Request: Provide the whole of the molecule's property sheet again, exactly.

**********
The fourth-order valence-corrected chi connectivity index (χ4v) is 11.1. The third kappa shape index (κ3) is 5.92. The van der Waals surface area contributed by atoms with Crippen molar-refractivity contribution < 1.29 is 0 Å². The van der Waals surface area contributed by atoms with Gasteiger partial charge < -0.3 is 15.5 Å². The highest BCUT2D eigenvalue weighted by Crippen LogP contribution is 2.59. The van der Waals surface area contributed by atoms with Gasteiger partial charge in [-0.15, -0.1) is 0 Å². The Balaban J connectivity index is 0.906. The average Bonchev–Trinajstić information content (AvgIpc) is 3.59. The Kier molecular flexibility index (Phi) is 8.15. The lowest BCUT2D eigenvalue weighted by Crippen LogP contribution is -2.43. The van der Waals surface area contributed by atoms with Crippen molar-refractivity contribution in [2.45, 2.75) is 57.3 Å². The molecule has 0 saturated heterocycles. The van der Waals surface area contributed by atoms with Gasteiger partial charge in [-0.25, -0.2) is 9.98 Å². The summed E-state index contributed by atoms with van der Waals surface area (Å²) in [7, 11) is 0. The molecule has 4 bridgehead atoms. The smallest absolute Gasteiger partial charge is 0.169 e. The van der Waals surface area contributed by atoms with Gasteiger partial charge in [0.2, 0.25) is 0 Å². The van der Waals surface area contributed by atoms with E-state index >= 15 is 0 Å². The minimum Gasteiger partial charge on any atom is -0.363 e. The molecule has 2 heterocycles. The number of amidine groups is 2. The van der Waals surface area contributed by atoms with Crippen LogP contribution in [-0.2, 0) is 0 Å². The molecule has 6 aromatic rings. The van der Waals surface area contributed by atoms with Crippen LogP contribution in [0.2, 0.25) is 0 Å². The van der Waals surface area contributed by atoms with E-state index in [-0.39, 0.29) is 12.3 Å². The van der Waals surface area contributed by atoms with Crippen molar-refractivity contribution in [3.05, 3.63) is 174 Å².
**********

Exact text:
The fourth-order valence-corrected chi connectivity index (χ4v) is 11.1. The third kappa shape index (κ3) is 5.92. The van der Waals surface area contributed by atoms with Crippen molar-refractivity contribution < 1.29 is 0 Å². The van der Waals surface area contributed by atoms with Gasteiger partial charge < -0.3 is 15.5 Å². The highest BCUT2D eigenvalue weighted by Crippen LogP contribution is 2.59. The van der Waals surface area contributed by atoms with Gasteiger partial charge in [-0.15, -0.1) is 0 Å². The Balaban J connectivity index is 0.906. The average Bonchev–Trinajstić information content (AvgIpc) is 3.59. The Kier molecular flexibility index (Phi) is 8.15. The lowest BCUT2D eigenvalue weighted by Crippen LogP contribution is -2.43. The van der Waals surface area contributed by atoms with Crippen molar-refractivity contribution in [2.45, 2.75) is 57.3 Å². The molecule has 0 saturated heterocycles. The van der Waals surface area contributed by atoms with Gasteiger partial charge in [-0.25, -0.2) is 9.98 Å². The summed E-state index contributed by atoms with van der Waals surface area (Å²) in [7, 11) is 0. The molecule has 4 bridgehead atoms. The smallest absolute Gasteiger partial charge is 0.169 e. The van der Waals surface area contributed by atoms with Gasteiger partial charge in [0.2, 0.25) is 0 Å². The van der Waals surface area contributed by atoms with E-state index >= 15 is 0 Å². The minimum Gasteiger partial charge on any atom is -0.363 e. The molecule has 2 heterocycles. The number of amidine groups is 2. The van der Waals surface area contributed by atoms with Crippen LogP contribution in [-0.2, 0) is 0 Å². The molecule has 6 aromatic rings. The van der Waals surface area contributed by atoms with Crippen LogP contribution in [0.2, 0.25) is 0 Å². The van der Waals surface area contributed by atoms with E-state index in [-0.39, 0.29) is 12.3 Å². The van der Waals surface area contributed by atoms with Crippen molar-refractivity contribution in [3.05, 3.63) is 174 Å².